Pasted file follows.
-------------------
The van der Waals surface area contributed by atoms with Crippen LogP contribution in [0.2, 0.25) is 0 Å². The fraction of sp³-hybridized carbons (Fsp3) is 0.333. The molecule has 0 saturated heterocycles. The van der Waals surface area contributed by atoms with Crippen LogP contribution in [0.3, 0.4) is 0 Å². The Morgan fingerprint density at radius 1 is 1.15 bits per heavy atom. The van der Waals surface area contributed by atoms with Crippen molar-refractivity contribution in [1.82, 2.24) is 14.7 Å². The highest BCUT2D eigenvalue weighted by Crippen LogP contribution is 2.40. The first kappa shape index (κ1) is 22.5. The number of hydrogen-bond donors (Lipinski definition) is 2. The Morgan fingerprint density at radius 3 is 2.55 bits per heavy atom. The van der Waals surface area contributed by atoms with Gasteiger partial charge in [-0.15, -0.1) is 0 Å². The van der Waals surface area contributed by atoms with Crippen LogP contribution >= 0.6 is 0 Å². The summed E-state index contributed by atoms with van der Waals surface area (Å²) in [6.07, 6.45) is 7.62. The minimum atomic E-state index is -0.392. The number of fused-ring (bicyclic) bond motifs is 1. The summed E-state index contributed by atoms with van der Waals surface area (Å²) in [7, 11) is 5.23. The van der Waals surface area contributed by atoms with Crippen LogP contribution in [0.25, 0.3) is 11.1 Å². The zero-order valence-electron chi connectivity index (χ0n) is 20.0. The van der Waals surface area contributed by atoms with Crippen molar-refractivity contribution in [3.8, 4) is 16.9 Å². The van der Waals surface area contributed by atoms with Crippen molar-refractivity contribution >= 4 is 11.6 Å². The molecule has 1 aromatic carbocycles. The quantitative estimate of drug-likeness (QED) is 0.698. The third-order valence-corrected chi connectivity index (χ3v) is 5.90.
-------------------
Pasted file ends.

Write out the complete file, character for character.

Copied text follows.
The van der Waals surface area contributed by atoms with Crippen LogP contribution in [0.2, 0.25) is 0 Å². The fraction of sp³-hybridized carbons (Fsp3) is 0.333. The molecule has 0 saturated heterocycles. The van der Waals surface area contributed by atoms with Crippen LogP contribution in [0.3, 0.4) is 0 Å². The Morgan fingerprint density at radius 1 is 1.15 bits per heavy atom. The van der Waals surface area contributed by atoms with Crippen molar-refractivity contribution in [1.82, 2.24) is 14.7 Å². The highest BCUT2D eigenvalue weighted by Crippen LogP contribution is 2.40. The first kappa shape index (κ1) is 22.5. The number of hydrogen-bond donors (Lipinski definition) is 2. The Morgan fingerprint density at radius 3 is 2.55 bits per heavy atom. The van der Waals surface area contributed by atoms with Gasteiger partial charge in [-0.15, -0.1) is 0 Å². The van der Waals surface area contributed by atoms with Crippen LogP contribution >= 0.6 is 0 Å². The summed E-state index contributed by atoms with van der Waals surface area (Å²) in [6.07, 6.45) is 7.62. The minimum atomic E-state index is -0.392. The number of fused-ring (bicyclic) bond motifs is 1. The summed E-state index contributed by atoms with van der Waals surface area (Å²) in [7, 11) is 5.23. The van der Waals surface area contributed by atoms with Crippen LogP contribution in [0.25, 0.3) is 11.1 Å². The zero-order valence-electron chi connectivity index (χ0n) is 20.0. The van der Waals surface area contributed by atoms with Crippen molar-refractivity contribution in [3.8, 4) is 16.9 Å². The van der Waals surface area contributed by atoms with Crippen molar-refractivity contribution >= 4 is 11.6 Å². The molecule has 1 aromatic carbocycles. The quantitative estimate of drug-likeness (QED) is 0.698. The third-order valence-corrected chi connectivity index (χ3v) is 5.90.